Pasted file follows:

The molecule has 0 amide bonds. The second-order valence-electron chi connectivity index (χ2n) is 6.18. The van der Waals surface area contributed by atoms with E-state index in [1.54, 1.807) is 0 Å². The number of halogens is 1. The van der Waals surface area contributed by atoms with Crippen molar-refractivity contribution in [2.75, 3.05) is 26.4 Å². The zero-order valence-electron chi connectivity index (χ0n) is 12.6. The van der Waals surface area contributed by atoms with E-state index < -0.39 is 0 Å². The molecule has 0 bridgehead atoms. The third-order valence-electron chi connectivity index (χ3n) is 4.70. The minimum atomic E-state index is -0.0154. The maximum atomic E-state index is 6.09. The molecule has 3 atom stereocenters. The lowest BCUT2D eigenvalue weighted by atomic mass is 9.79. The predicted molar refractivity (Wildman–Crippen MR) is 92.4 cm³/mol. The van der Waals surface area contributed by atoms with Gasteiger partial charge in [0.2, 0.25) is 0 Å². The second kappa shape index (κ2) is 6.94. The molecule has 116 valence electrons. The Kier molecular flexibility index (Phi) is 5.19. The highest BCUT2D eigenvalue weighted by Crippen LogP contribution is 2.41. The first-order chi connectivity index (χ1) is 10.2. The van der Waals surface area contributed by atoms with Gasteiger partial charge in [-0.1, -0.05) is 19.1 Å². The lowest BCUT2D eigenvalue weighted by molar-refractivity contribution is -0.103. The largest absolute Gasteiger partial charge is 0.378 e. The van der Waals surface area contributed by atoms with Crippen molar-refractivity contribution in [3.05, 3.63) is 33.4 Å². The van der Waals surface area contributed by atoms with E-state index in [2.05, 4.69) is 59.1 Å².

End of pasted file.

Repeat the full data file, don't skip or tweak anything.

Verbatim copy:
The molecule has 0 amide bonds. The second-order valence-electron chi connectivity index (χ2n) is 6.18. The van der Waals surface area contributed by atoms with E-state index in [1.54, 1.807) is 0 Å². The number of halogens is 1. The van der Waals surface area contributed by atoms with Crippen molar-refractivity contribution in [2.75, 3.05) is 26.4 Å². The zero-order valence-electron chi connectivity index (χ0n) is 12.6. The van der Waals surface area contributed by atoms with E-state index < -0.39 is 0 Å². The molecule has 0 bridgehead atoms. The third-order valence-electron chi connectivity index (χ3n) is 4.70. The minimum atomic E-state index is -0.0154. The maximum atomic E-state index is 6.09. The molecule has 3 atom stereocenters. The lowest BCUT2D eigenvalue weighted by atomic mass is 9.79. The predicted molar refractivity (Wildman–Crippen MR) is 92.4 cm³/mol. The van der Waals surface area contributed by atoms with Gasteiger partial charge in [0.2, 0.25) is 0 Å². The second kappa shape index (κ2) is 6.94. The molecule has 116 valence electrons. The Kier molecular flexibility index (Phi) is 5.19. The highest BCUT2D eigenvalue weighted by Crippen LogP contribution is 2.41. The first-order chi connectivity index (χ1) is 10.2. The van der Waals surface area contributed by atoms with Gasteiger partial charge in [-0.1, -0.05) is 19.1 Å². The lowest BCUT2D eigenvalue weighted by molar-refractivity contribution is -0.103. The largest absolute Gasteiger partial charge is 0.378 e. The van der Waals surface area contributed by atoms with Crippen molar-refractivity contribution in [3.05, 3.63) is 33.4 Å². The van der Waals surface area contributed by atoms with E-state index in [2.05, 4.69) is 59.1 Å².